A MAGICIAN'S FAVORITE trick often deals with invisibility - making things disappear and reappear. Perhaps those tricks are crowd pleasers because they touch on the human experience of mysteriously losing your stuff all the time? (OK, that's a male perspective, I know). But in the field of storytelling, the trick is keeping focus. Losing your focus is the disappearing act you want to avoid.
For instance, we've all watched films or read books that seem to drag on. It's the editor's job to crack the whip and keep images, sounds and thoughts flowing in a way that keep interest and, just as importantly, advance the message you're trying to deliver. There's a reason Shakespeare said "brevity is the soul of wit." We are an easily distracted species. Just ask a preacher.
It's important to ditch preconceptions about story length. Verbosity does not equal greatness. Sure, a well-made film can keep us riveted in our seats for well over 100 minutes, but that's the result of a team of professionals, on and off-screen, using every skill and technique available. And as Hollywood pros will tell you, it's the writing that drives the film and allows the other elements to work their magic. Does the film make us care about the characters? Love them or hate them? If you could care less about the people in the story, odds are you won't watch that film or buy that book.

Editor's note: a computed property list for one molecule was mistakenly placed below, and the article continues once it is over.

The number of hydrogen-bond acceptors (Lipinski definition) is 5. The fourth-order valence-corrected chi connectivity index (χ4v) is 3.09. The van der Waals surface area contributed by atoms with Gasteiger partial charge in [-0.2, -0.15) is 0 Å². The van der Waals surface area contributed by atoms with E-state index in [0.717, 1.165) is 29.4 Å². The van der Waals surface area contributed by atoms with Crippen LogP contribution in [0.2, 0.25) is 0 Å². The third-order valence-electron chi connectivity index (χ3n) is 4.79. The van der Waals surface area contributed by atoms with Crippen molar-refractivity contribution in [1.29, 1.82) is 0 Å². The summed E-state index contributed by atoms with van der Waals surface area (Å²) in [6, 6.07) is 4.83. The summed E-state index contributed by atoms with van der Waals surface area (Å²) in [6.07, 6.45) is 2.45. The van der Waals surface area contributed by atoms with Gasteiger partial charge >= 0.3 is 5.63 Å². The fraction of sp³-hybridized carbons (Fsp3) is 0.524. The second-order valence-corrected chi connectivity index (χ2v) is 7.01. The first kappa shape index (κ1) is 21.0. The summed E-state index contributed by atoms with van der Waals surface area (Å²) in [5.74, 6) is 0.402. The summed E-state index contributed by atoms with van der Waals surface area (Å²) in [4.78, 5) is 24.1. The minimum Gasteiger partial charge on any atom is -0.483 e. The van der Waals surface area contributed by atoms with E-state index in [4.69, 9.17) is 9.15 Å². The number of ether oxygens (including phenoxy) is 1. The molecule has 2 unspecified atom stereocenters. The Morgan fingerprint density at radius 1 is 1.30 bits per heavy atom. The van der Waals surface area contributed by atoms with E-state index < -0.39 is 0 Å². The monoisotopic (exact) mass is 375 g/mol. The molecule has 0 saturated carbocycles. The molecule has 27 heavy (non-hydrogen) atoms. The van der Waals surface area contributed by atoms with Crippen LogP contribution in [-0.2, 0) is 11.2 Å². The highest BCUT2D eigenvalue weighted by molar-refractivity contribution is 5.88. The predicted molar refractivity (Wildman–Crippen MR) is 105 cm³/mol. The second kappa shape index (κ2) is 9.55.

Pacing problems can also kill stories. Many stories start strong and then start wandering. Remember the broadcast editor's advice in writing for the ear: once you use a comma, the next punctuation mark should be a period. Don't be afraid to end your story when you have a strong, natural way to do so.
Filmmakers use "focus pullers" to keep adjusting focus during a scene. Done well, it's almost invisible to the viewer. But when there's a focus goof, it stands out. The same applies to story flow, especially as you are making a final point.
That was the cue to exit this blog post. Start making words disappear, and see your focus sharpen. It may even be magical.